You’ve heard about the new features in MacOS Sierra, Apple’s forthcoming operating system set to debut this fall. You’re looking forward to trying out Siri, and somewhat interested in picture-in-picture, but wondering if that’s really all there is. As it turns out, there are some new features for MacOS that Apple didn’t announce. Here’s a quick overview of these hidden features, and what they’ll mean for your Mac.
Notification Center gains a world of widgets from Siri
Apple added Notification Center to OS X back in 2012, and, in time, it replaced third-party tools like Growl entirely. In 2014, the Today screen made its first appearance on the Mac, offering a few built-in widgets alongside the notifications. App developers could also add their own widgets, and a few did, but overall, there’s not a lot of great content out there for the Today page.
MacOS Sierra could change that by adding a seemingly endless source of widgets. Anything Siri can search for can be pinned to the Notification Center, meaning everything from sports scores to stock prices can be added with just a voice search and a click.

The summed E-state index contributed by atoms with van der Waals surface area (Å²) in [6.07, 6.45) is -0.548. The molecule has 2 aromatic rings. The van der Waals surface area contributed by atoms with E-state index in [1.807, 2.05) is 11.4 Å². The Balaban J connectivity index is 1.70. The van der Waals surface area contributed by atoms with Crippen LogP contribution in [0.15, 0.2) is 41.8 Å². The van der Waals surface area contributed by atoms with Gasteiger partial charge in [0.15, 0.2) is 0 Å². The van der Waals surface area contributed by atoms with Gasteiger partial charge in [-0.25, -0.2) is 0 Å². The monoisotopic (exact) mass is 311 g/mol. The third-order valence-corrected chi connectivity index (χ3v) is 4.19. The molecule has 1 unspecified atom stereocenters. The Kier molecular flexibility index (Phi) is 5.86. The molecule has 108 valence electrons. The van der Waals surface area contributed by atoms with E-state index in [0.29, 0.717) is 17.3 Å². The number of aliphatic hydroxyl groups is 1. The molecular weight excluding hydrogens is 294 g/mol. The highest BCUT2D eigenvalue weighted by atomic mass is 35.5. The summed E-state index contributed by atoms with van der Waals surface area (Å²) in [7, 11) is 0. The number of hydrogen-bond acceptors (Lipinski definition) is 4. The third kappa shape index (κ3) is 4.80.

Launch Siri with a keyboard shortcut, or disable her entirely
Apple showed off Siri at the WWDC keynote, but a few details were left out. Can the virtual assistant be disabled? What’s the keyboard shortcut for launching her? Is the voice customizable? When we fired up MacOS Sierra, we found a System Preferences pane that answers all of these questions.
Users can disable Siri entirely by unchecking the “Enable Siri” option, which sits directly below the logo on the left-hand side of the window. Anyone wishing to change the voice can do so, too, and anyone who doesn’t want Siri to talk back to them can disable Voice Feedback. Users can also configure which microphone to use, and set a custom keyboard shortcut for launching the assistant.
Users can also remove Siri from the menubar, which is great if you’re the kind of users who likes to keep things tidy up there. If only there was some way to remove the Spotlight icon as well!
RAID Support is back
Last year’s El Capitan annoyed more than a few power users. The problem? The new Disk Utility removed the ability to set up RAIDs from Disk Utility. The feature, which allows multiple hard drives to act as one for the sake of file redundancy, is back with MacOS Sierra. This probably shouldn’t have gone away in the first place, but it’s nice to see it return regardless.